Bio-economy could help EU achieve its climate goals

Transitioning to a bio-economy goes hand-in-hand with embracing the circular economy, and will boost growth and employment, says Henna Virkkunen.

Henna Virkkunen | Photo credit: European Parliament audiovisual

By Henna Virkkunen

Henna Virkkunen (EPP, FI)

26 Sep 2016

As Europe slowly transitions to bio-economy, a lot could be done to speed up the process. There are already plenty of examples of advanced biotechnology in the fields of agriculture, health and energy, and the potential for new innovations is huge. 

The bio-economy often goes hand in hand with the circular economy, which is currently one of the hot topics in the EU. The bio-economy could also help us achieve our climate goals.

The European Commission and Parliament are working on a wide variety of energy and climate issues, such as the EU emissions trading system (EU ETS), land use, land-use change and forestry policy (LULUCF) and the revision of the renewable energy directive (RES). 


The forest industry in particular is waiting for the results of ongoing work on the sustainability criteria for biomasses and the calculation methods for carbon sinks. All these policies are very important considering the future perspectives and possibilities of the bio-economy.

In most of Europe, attitudes and especially expectations towards biotechnology are positive. But that is not the case everywhere. In many European countries, forests have been logged down and priceless natural resources have been heavily damaged. Therefore, the conservation of remaining natural resources is often the number one priority. 

Conservation is of course the right thing to do if nature and diversity are in danger. However, at the same time it should be remembered that there are also countries that have rich natural resources that can be utilised in a sustainable manner.

Finland is one of the European countries that have large forest resources that are well cared for. There is a long tradition of responsible forest management and cooperation between different actors. The government, forest industry and environmental protection and nature conservation NGOs are in constant contact. 

All the different stakeholders understand that it is in everyone's interest for natural resources to be treated with care. This approach offers firm basis for a prosperous bio-based industry.

The forest industry also has strong trust in the future prospects of the bio-economy. The Finnish pulp and paper company Metsä Group is currently building a next-generation bio-product mill in Äänekoski.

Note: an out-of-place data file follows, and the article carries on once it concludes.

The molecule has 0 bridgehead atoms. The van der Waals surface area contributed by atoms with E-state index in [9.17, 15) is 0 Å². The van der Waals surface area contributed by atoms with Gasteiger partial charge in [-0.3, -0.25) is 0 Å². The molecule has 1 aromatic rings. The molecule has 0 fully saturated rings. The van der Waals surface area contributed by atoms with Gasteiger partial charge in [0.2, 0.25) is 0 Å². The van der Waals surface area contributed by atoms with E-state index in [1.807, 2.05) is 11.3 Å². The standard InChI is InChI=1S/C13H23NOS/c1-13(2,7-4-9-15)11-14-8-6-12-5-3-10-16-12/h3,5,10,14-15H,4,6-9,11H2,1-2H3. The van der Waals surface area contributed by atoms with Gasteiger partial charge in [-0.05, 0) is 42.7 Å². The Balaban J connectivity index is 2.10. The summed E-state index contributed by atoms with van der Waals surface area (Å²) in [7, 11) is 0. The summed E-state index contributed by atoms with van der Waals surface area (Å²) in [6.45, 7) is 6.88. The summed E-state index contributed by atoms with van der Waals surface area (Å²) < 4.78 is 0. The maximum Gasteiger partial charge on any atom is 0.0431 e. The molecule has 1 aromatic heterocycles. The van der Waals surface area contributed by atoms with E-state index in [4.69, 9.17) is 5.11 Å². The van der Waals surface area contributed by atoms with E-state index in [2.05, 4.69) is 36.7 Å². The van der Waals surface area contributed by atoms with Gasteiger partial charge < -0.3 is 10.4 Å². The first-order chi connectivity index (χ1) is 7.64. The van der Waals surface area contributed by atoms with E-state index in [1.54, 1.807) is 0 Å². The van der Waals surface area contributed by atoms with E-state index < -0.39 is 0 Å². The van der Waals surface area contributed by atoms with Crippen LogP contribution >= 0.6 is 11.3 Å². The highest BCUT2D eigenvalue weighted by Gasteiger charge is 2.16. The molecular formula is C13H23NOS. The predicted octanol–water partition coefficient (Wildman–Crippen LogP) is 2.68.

The mill will produce softwood pulp for the paper industry and use by-products to generate renewable electricity. It also has capacity for wide-scale production of bio-products. All of the energy the mill requires will be generated from wood and the mill will not use any fossil fuels.

The mill is a model example of innovative biotechnology and it also puts into practice the idea of a circular economy: all the side products and side streams will be utilised. 

A whole ecosystem of small companies is expected to evolve around the mill. The project is expected to create 6000 jobs during the construction phase and when completed sustain more than 2500 jobs in the entire value chain, of which approximately 1500 will be new.

This is exactly what Europe needs: future-oriented investments that create great jobs and growth. The Äänekoski bio-product mill also serves as an example of how companies can make the most of public investment funds.

The company has received an investment subsidy for renewable energy from the Finnish government and the project also benefits from a loan by the European Investment Bank, part of it guaranteed by the European Fund for Strategic Investments.

The rapid development of advanced biofuels is another very promising phenomenon. The use of biofuels will hopefully increase significantly in the near-future, especially in aviation. The technology already exists both for airplanes and producing biofuels.

Many airlines have already flown commercial flights using biofuels that are produced out of waste. Just like the earlier bio-product mill example, developing biofuels addresses many existing concerns: using waste saves natural resources and increases the share of renewable energy, which helps to cut CO2 emissions and fight climate change. 

However, both of these cases prove that new innovations and ideas require work. Behind these success stories are long and ambitious research and development projects.

The creation of new products and processes require investments in R&D. Highly refined products, knowhow and skilful employees are the keys to the success and competitiveness of the European industry. 

Since public grants for R&D have decreased in many European countries, close cooperation between universities, research institutions and companies is needed. Companies should also utilise Horizon 2020, where €80bn have been earmarked for research and innovations.

There is money allocated both for high-level academic research and for the R&D purposes of SMEs. Europe can and should be the forerunner in the field of bio-economy.

The EU and its member states should boost investments in innovation and infrastructure, and be careful not to over-regulate the bio-economy. Europe also needs to be open to the new ideas and new business models that come with technological advancement.


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